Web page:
- Associated Press - Monday, December 22, 2014

ORCHARD PARK, N.Y. (AP) - Last week, Bills rookie receiver Sammy Watkins complained how all anyone in Buffalo wanted to focus on was the team’s 14-season playoff drought.

Make that 15, Sammy.

Bills players young and old are dealing with the all-too-familiar frustrations of being on the outside looking in Monday, a day after extending the NFL’s longest active playoff drought following a 26-24 loss at Oakland.

“As a player who’s always been to the playoffs, who’s never lost over eight games, it hurts,” Watkins said. “I’m not used to losing. And hopefully, we fix it next year and get back on the right page.”

Buffalo’s drought is now tied as the NFL’s 10th longest, and worst since the St. Louis/Phoenix/Arizona Cardinals went 15 years between playoff appearances from 1983-97.

At least Watkins had a chance to crack a smile Monday. The first-round draft pick spoke while joining fellow rookies on a visit to Buffalo’s Women’s and Children’s Hospital to deliver Christmas gifts and make holiday crafts.

“It hurts to lose the game, but it’s very important to wake up and start the day and come here and impact other people’s lives,” he said. “So I looked forward to just getting out of bed and not looking back on the game. It’s over with.”

The Bills (8-7) are left playing a mean-nothing finale (for them) at AFC East rival New England (12-3) on Sunday.

All that’s on the line for Buffalo is an opportunity to win its first game at New England since Gillette Stadium opened in 2002, and finish with a winning record for the first time since going 9-7 in 2004.

The loss to the Raiders (3-12) was a stunner, and exposed many of Buffalo’s season-long deficiencies on offense.

“It just breaks your heart,” quarterback Kyle Orton said. “It was all there. We just didn’t have the execution. And in the end, it cost us.”

The slow-starting offense managed just 10 points and 145 yards on its first 10 possessions. It closed by generating two touchdowns and 166 yards on its last four drives in a rally that fell short.

That wasn’t enough to overcome an uncharacteristically sloppy outing by a usually stingy defense.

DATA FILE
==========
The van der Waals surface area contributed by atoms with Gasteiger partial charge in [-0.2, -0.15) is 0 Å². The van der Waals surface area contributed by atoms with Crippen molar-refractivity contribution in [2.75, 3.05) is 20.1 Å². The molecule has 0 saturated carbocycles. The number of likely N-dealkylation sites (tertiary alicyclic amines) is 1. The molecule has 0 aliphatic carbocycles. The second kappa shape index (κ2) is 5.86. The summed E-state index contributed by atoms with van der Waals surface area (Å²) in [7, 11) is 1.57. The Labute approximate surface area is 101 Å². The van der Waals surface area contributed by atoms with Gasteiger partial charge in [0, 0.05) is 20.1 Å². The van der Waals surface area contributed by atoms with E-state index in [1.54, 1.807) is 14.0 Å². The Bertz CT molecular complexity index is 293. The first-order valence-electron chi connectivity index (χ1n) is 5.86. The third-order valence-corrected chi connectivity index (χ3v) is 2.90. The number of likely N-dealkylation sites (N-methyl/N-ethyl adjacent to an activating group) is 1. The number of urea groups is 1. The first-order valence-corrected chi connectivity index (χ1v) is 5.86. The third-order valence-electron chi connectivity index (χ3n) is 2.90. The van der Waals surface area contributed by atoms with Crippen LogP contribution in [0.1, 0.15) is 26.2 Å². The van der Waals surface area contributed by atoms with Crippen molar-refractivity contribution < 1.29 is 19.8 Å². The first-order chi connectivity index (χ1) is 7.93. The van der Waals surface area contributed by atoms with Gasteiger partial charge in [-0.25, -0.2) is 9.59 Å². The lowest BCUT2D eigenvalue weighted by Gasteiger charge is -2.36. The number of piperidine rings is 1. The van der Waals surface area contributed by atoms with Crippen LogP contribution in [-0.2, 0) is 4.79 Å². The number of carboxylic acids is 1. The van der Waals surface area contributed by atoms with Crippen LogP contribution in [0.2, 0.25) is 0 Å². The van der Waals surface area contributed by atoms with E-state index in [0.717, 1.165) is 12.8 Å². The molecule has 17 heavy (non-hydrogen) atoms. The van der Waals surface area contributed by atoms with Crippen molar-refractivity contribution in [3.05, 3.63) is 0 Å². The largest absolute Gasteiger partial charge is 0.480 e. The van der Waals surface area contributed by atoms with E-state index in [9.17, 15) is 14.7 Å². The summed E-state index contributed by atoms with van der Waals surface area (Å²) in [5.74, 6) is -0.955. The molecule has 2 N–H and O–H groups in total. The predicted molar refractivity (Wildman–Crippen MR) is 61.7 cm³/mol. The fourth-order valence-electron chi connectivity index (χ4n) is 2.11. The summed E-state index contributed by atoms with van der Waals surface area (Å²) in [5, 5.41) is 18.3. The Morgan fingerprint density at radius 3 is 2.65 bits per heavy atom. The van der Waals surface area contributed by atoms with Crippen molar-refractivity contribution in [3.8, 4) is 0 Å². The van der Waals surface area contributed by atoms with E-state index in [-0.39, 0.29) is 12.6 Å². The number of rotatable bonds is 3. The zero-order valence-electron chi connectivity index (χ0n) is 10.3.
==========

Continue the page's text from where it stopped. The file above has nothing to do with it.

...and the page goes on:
After not giving up a touchdown pass against Denver’s Peyton Manning and Green Bay’s Aaron Rodgers in its previous two games, Buffalo allowed Raiders rookie Derek Carr to throw two.

“There really aren’t any words for how disappointed I am just with myself and the way we played in general,” safety Aaron Williams said. “We just let it slip away.”

The offense provided little help.

On 13 carries, Buffalo managed 13 yards, the fourth-lowest total in team history.

The ground game has sputtered all season in having managed 1,378 yards through 15 games. The Bills’ low for a 16-game season is 1,552 set in 2006.

Coach Doug Marrone blamed the offensive line.

“They kicked our butt up front,” Marrone said. “When you do that, it’s difficult to run, pass and do a lot of things.”

The loss renewed questions regarding Marrone’s job security after his second season. The franchise is entering a new era under owners Terry and Kim Pegula, who purchased the team in October.

The Pegulas previously expressed a desire to wait until after the season to evaluate the franchise so as not to distract the team.

After beating Green Bay last week, Bills President Russ Brandon voiced his support for Marrone by saying the coach has the team on the right path. Following the loss at Oakland, Marrone insisted he’s not going anywhere when asked about a report linking him to the vacancy at Michigan.

“I have nothing to do with that job,” Marrone said. “You’re stuck with me. Fortunately or unfortunately.”

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AP Sports Writer Josh Dubow in Oakland, California, contributed to this report.

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AP NFL website: www.pro32.ap.org and www.twitter.com/AP_NFL

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